Ghana has change into the twenty ninth nation in Africa to abolish the dying penalty in a transfer hailed by human rights activists.
The choice signifies that the 176 individuals at present on dying row, together with six girls, are more likely to have their sentences commuted to life imprisonment.
On Tuesday, Ghana’s parliament voted to amend the nation’s felony offences act, eradicating using capital punishment for crimes together with homicide, genocide, piracy and smuggling.
The dying sentence can nonetheless be given for acts of excessive treason, and campaigners cautioned that the nation’s structure must change for an entire elimination of the penalty.
Ghana has not carried out an execution since 1993, however courts have continued handy down dying sentences, together with seven final 12 months. The nation’s president, Nana Akufo-Addo, must signal the invoice into legislation earlier than it comes into pressure.
Francis-Xavier Kojo Sosu, the Ghanian MP behind the invoice, hailed the choice. “I’ve seen firsthand that the dying penalty doesn’t carry a way of justice or closure to the households of crime victims, and neither does it deter offenders,” he advised the Guardian.
“I’ve additionally seen that these sentenced to dying are typically susceptible people from disadvantaged backgrounds, who’ve usually skilled deep private trauma. It was my view that we as a nation had been higher than this. I launched these payments as a result of I needed the courts to stop imposing an inhuman punishment.”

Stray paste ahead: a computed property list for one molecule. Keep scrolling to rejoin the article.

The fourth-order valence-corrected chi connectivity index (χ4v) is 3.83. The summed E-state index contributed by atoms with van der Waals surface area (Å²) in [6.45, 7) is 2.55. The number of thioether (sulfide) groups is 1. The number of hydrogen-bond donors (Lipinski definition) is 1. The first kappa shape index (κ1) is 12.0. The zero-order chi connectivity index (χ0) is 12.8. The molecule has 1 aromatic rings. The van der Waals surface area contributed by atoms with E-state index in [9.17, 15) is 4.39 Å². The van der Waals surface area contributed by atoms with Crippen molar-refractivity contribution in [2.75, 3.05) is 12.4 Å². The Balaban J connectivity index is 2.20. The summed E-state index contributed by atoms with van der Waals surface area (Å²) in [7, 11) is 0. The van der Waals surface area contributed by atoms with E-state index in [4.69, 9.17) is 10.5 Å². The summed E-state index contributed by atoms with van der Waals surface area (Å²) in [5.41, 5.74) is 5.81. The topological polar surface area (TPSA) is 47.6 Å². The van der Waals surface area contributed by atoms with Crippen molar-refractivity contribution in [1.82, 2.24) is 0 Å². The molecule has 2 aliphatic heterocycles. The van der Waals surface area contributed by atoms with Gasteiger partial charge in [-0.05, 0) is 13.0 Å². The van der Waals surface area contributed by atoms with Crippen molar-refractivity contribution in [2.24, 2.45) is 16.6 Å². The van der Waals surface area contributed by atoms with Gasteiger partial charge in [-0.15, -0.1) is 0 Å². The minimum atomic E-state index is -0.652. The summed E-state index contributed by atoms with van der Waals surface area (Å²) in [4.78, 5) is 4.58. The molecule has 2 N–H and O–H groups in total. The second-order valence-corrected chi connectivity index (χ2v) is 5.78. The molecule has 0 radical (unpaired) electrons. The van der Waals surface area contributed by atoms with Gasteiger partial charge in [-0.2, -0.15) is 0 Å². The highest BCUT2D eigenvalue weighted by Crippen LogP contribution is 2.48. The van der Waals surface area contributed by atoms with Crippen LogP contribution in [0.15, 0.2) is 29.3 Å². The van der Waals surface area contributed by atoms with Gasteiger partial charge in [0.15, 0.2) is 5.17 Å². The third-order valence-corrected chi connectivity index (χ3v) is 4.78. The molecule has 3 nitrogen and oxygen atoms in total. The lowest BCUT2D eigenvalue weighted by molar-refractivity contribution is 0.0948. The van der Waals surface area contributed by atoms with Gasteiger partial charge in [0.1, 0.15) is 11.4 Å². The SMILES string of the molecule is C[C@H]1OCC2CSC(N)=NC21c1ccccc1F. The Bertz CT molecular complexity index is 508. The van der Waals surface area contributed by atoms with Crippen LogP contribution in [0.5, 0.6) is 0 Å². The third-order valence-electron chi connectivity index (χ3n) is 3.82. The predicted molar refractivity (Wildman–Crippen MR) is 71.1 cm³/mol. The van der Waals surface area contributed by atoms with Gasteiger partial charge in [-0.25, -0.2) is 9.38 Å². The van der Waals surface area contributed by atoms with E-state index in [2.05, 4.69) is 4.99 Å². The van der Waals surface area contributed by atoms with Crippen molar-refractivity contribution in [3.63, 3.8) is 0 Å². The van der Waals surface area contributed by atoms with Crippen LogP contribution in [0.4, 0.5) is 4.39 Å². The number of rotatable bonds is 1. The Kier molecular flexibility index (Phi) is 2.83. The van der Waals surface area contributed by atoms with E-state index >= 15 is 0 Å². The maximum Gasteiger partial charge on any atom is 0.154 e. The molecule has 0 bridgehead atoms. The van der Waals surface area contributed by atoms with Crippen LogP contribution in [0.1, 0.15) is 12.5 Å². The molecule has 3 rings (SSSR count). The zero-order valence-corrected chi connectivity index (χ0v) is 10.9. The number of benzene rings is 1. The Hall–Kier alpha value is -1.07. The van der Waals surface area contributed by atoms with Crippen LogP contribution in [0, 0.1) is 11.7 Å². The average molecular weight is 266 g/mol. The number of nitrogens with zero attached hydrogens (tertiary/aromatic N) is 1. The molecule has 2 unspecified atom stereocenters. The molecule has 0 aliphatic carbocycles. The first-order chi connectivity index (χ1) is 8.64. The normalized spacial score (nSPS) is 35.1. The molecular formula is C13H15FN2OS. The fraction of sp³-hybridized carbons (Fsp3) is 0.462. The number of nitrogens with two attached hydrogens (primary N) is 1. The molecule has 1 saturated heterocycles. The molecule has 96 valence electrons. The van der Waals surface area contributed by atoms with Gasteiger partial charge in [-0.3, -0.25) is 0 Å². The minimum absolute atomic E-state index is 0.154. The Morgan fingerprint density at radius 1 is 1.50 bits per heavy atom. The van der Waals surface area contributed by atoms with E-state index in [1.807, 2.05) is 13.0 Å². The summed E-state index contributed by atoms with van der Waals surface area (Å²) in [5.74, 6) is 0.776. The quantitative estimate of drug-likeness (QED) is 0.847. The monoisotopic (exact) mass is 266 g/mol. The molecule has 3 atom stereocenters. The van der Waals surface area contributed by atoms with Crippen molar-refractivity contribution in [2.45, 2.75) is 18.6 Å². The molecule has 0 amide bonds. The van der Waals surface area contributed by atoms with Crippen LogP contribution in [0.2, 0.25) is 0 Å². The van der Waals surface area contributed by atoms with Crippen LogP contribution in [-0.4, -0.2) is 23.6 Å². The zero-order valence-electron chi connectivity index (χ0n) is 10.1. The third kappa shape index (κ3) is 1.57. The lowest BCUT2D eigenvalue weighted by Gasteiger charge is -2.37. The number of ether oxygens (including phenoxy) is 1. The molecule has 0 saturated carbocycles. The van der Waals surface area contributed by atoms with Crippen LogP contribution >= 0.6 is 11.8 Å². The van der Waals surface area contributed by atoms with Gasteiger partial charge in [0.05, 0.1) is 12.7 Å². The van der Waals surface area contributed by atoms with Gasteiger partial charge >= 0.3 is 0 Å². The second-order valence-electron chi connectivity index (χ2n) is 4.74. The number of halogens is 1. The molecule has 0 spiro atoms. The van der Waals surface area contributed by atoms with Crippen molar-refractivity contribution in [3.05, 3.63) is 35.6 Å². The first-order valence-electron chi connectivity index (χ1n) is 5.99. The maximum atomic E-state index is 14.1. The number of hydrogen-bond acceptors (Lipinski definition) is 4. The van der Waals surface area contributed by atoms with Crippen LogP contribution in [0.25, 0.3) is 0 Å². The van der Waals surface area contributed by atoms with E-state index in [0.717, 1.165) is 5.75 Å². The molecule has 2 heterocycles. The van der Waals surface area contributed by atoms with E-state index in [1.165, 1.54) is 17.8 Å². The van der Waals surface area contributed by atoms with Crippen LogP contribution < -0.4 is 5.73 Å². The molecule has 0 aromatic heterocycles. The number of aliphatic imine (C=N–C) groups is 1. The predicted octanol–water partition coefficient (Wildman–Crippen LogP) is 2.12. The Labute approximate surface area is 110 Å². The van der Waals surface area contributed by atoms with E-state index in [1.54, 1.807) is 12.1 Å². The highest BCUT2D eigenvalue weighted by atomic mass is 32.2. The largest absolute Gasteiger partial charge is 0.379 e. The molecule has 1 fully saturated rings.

Ghana is the 124th nation to abolish the dying penalty; 41 different nations are thought of to have de facto bans as they haven’t carried out an execution for greater than 10 years. In 2022, dying sentences had been confirmed in 52 nations, 4 lower than in 2021, in response to Amnesty Worldwide.
At the least 883 executions had been recorded final 12 months – a 53% rise since 2021. Prior to now 5 years, Sierra Leone, Burkina Faso, Central African Republic, Equatorial Guinea and Zambia have abolished the dying penalty.
Samira Daoud, Amnesty Worldwide’s west and central Africa director, mentioned the vote was “a victory for all those that have tirelessly campaigned to consign this merciless punishment to historical past and strengthen the safety of the best to life”.
She added: “Though a landmark choice, the entire abolition of this draconian punishment wouldn’t be full with out revising the structure, which nonetheless gives for prime treason to be punishable by dying.”